The thought of speaking in front of a large group of people is enough to cause anxiety for most individuals. If you dislike public speaking, you’re not alone. In fact, three out of every four people have public speaking anxiety, otherwise known as “glossophobia.”
Although there are many ways to overcome your fear or lack of desire to speak publicly, there are a handful of professions that do not require public speaking. If you obtain one of the following degrees, your career will primarily involve speaking to others on a one-to-one basis:
LPNs and RNs typically take care of patients individually. These professionals provide medical care in hospitals, nursing homes, and group homes and speak to patients and doctors as they carry out their duties. You can pursue this profession through a nursing degree. The core responsibilities in this profession include:
- Administering medicine
- Treating wounds
- Provide emotional support to patients and their families
- Keep detailed medical records.
- Administer tests
Social workers carry out case studies of individual homes and then make recommendations for caring for the individuals involved. A social worker speaks to family members one at a time and frequently present their findings in writing. Some work as therapists and counselors, speaking to individuals in a clinical setting. Available through a social work degree, their core responsibilities include:
- Assisting individuals in overcoming problems – like homelessness, illness, domestic problems, or even assist children in an academic setting
- Helping others find resources like parenting class or support group, career training programs, or learning disability experts
A computer scientist frequently winds up working in the information technology field. These professionals work for businesses, troubleshooting computers, servers, and network connections. An IT professional may have to speak to others individually or on the phone but rarely speaks to groups. Here is a list of core responsibilities of computer engineers and scientists, according to the U.S. Bureau of Labor Statistics.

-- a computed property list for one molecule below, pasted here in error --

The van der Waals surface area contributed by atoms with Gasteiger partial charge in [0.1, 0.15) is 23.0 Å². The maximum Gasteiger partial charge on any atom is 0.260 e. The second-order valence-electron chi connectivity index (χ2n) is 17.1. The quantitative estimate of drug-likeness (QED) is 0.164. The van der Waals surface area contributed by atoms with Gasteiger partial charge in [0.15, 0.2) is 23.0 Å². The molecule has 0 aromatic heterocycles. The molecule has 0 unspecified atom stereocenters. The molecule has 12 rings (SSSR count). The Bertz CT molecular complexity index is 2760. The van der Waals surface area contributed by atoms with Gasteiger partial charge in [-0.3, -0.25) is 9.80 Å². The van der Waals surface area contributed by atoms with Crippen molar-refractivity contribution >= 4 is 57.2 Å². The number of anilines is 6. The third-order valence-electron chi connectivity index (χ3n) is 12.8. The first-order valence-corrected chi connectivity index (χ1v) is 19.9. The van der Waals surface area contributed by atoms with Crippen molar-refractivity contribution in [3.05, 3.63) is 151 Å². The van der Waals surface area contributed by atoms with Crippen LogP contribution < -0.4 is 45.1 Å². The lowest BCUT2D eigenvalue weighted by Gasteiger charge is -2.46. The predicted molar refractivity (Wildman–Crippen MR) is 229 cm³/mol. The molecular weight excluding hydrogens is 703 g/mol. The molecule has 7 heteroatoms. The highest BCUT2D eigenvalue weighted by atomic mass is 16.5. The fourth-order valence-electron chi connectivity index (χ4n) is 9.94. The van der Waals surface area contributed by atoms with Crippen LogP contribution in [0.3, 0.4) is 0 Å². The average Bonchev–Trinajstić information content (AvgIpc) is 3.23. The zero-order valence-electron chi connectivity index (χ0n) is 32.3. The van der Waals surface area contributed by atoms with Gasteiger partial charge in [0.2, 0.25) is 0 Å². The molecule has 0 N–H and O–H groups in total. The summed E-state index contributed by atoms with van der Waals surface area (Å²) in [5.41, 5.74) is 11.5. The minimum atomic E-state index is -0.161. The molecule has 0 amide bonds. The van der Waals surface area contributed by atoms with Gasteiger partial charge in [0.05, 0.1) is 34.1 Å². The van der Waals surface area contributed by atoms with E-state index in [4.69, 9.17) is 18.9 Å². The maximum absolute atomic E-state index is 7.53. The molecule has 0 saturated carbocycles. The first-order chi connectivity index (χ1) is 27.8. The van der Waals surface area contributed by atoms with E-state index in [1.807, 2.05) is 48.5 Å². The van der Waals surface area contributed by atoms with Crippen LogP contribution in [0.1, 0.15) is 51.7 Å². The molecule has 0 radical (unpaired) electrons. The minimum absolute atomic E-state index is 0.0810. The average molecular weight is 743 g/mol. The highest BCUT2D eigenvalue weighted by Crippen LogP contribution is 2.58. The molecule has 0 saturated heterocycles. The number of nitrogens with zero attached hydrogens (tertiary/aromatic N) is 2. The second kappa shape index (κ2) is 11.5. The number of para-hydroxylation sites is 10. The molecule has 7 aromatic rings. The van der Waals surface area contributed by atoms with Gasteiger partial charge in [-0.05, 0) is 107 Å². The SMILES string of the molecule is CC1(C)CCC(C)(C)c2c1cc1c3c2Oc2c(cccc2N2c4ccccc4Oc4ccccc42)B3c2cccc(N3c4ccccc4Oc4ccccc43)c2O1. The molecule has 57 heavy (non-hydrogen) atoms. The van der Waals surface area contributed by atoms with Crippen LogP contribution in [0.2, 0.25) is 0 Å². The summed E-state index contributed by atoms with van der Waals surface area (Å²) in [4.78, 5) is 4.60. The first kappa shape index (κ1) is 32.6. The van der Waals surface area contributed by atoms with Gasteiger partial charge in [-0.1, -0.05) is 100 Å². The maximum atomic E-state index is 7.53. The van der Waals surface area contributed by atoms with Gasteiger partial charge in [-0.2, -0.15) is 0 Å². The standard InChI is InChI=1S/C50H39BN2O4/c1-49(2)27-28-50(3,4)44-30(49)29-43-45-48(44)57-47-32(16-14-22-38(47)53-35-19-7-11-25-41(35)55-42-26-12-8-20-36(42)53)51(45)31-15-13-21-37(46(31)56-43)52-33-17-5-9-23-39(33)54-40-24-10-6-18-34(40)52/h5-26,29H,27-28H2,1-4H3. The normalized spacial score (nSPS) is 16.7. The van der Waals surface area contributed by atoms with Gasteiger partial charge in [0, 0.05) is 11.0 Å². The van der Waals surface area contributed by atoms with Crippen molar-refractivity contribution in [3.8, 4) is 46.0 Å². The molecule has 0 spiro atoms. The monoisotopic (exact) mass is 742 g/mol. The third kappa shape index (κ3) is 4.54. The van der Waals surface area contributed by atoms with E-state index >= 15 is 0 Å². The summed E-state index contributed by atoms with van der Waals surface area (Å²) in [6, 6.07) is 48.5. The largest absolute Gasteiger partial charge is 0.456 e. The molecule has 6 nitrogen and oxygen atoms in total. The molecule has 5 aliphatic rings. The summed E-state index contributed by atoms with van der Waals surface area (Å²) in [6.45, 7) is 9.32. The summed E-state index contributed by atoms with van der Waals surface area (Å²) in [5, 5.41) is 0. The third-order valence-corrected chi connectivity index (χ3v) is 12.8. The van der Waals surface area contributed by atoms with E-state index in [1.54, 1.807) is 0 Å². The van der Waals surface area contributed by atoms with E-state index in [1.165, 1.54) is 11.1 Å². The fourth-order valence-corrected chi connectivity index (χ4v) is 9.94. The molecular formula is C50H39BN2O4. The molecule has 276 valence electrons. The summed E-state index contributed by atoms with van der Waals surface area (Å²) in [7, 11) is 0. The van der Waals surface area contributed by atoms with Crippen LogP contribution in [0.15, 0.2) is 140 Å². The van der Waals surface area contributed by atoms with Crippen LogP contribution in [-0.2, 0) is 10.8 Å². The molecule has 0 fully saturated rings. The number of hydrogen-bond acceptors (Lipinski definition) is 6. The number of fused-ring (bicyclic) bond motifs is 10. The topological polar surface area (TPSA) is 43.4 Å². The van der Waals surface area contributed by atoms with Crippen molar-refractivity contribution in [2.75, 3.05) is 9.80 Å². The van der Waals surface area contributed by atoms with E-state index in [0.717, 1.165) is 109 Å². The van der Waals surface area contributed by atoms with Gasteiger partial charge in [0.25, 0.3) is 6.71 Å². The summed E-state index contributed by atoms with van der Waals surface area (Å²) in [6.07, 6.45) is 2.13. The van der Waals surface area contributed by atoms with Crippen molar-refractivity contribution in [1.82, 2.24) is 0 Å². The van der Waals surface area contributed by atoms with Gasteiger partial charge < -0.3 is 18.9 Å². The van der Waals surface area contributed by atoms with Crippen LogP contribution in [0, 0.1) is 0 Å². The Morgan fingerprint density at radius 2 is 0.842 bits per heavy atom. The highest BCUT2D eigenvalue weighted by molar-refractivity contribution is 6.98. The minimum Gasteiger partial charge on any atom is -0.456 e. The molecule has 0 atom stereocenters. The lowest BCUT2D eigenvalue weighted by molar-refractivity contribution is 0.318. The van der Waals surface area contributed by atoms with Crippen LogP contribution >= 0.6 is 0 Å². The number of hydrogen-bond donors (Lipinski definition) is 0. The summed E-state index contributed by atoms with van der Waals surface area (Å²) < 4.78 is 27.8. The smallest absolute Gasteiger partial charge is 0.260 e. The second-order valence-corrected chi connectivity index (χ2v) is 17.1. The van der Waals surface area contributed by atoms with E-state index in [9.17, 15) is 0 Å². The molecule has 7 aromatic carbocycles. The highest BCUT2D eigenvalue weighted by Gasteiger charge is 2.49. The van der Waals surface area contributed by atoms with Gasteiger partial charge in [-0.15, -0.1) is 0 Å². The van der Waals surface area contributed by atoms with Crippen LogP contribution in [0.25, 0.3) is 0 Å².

- Computer software engineers apply computer science, engineering, and math to design, develop, and test software.
- They design, construct, test, and maintain the needed software or systems. In programming, or coding, they tell a computer, line by line, how to function. They also solve any problems that arise. They must possess strong coding skills, but are more likely to develop algorithms and solve problems than write code.
- Construct and maintain computer programs for companies. For example, they might develop programs that do recordkeeping and payroll. They might also set up an “intranet”—an internal and secure computer network—for a company. Many software engineers work for companies that make or install new and more advanced computer systems.
If you have never been interested in pursuing a traditional four-year bachelor’s degree program, but are interested in making an impact in the workforce minus public speaking requirements, there are options for you. Here is a list of a few careers that don’t require public speaking:
- Automotive tech
- AutoCAD specialist/ Engineering tech
- Hair stylist
- More trade degrees and careers